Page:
As I’m systematically laid low by sin in my life, I’m learning to take refuge in the writings of those fathers known as the “Marrow Men” in particular, Ralph Erskine here. Of the many wonderful insights he elucidates, one in particular stands out to me as relevant to the sort of observations and distinctions we like to make here at the outhouse; Erskine explains that it is particularly true of legalism that it seeks to war with “sins of conversation” or what we might define as common, knowable, behavioral manifestations of “badness.” Drunkenness, debauchery, theft, lying, murder, fornication et al. Anyone who reads even that brief list would I’m sure agree that any moralist, of any particular stripe, would include such things on their list of “bad things”. Now, here’s where the rub comes for the Christian, while they’d doubtless agree that such behaviors are “sinful” our charge is not to war so much against these manifestations, but to strike much deeper at the root.
the true believer should desire to fight as the Syrians got orders, that is, neither against great nor small, so much as against the King himself, even against original corruption.
Whoa, hoss. Where do I do that? Does original corruption have a political platform? Which group/s or behaviors should I vilify and raze on the way to rooting this sucker out ?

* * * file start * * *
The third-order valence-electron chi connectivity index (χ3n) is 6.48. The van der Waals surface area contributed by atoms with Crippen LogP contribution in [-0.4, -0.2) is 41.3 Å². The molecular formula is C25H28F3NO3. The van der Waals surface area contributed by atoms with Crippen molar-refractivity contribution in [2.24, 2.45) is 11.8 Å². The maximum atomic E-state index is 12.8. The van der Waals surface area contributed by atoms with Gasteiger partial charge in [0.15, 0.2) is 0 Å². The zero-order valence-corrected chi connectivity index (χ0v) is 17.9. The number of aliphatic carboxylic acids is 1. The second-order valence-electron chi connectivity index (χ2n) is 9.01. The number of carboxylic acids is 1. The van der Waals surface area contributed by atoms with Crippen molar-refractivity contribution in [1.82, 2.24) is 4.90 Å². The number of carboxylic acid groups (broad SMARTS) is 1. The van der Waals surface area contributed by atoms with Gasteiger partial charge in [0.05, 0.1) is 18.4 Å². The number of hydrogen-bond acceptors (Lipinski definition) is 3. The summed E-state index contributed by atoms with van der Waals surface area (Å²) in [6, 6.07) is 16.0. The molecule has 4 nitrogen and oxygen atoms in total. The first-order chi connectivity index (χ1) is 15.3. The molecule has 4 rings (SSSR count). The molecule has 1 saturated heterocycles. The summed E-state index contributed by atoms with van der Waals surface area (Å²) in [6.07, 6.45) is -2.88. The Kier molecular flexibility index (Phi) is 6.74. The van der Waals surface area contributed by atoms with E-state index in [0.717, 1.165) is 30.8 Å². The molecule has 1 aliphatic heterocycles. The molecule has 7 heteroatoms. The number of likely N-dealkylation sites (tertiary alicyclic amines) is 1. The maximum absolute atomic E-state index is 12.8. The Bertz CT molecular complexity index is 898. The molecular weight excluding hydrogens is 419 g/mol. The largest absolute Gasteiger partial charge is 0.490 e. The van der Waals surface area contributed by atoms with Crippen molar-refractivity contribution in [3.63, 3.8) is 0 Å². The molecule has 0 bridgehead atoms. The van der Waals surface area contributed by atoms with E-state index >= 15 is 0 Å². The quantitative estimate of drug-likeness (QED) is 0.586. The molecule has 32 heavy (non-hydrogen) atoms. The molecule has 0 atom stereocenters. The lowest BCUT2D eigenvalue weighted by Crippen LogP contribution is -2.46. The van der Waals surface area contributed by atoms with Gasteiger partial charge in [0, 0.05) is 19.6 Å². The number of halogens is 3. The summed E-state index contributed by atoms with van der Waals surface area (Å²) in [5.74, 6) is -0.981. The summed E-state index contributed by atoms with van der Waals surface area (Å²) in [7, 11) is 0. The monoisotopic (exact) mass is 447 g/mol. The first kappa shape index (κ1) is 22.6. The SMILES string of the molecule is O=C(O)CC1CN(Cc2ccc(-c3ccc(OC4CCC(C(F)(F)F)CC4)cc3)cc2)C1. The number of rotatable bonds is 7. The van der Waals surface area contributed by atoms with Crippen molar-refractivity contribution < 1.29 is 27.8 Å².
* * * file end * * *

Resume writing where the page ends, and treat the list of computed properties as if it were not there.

Again Erskine provides direction;
“Gospel and legal mortification differ in their principles from which they proceed. Gospel mortification is from gospel principles, viz. the Spirit of God [Rom. 8. 13], ‘If ye through the Spirit mortify the deeds of the body, ye shall live’; Faith in Christ [Acts 15. 9], ‘Purifying their hearts by faith’; The love of Christ constraining [2 Cor. 5. 14], ‘The love of Christ constraineth us.’ But legal mortification is from legal principles such as, from the applause and praise of men, as in the Pharisees; from pride of self-righteousness, as in Paul before his conversion; from the fear of hell; from a natural conscience; from the example of others; from some common motions of the Spirit; and many times from the power of sin itself, while one sin is set up to wrestle with another, as when sensuality and self-righteousness wrestle with one another. The man, perhaps, will not drink and swear. Why? Because he is setting up and establishing a righteousness of his own, whereby to obtain the favour of God here is but one sin wrestling with another.”
It appears that the legalist is aptly suited to waging war in the public square, for there he finds not only an object, but an audience, and a victim and a perpetrator, and the weapons for his warfare. But, What about the Christian? What happens when your faith declares to you that you are the perpetrator, you’re the villain? Will writing my congressman help? How about boycotting Disney? Certainly there’s something corrupting and sinister about R.O.U.S.'(rodents of unusual size, for the uninitiated ). Yet, the Gospel seems to insist that the problem is not “out there” and I’m not likely to find the remedy to my malady or justice for my cause, either right or left of center. Rather, the scriptures keep pointing me to the preaching of Christ and the foolishness of the cross. How silly is that!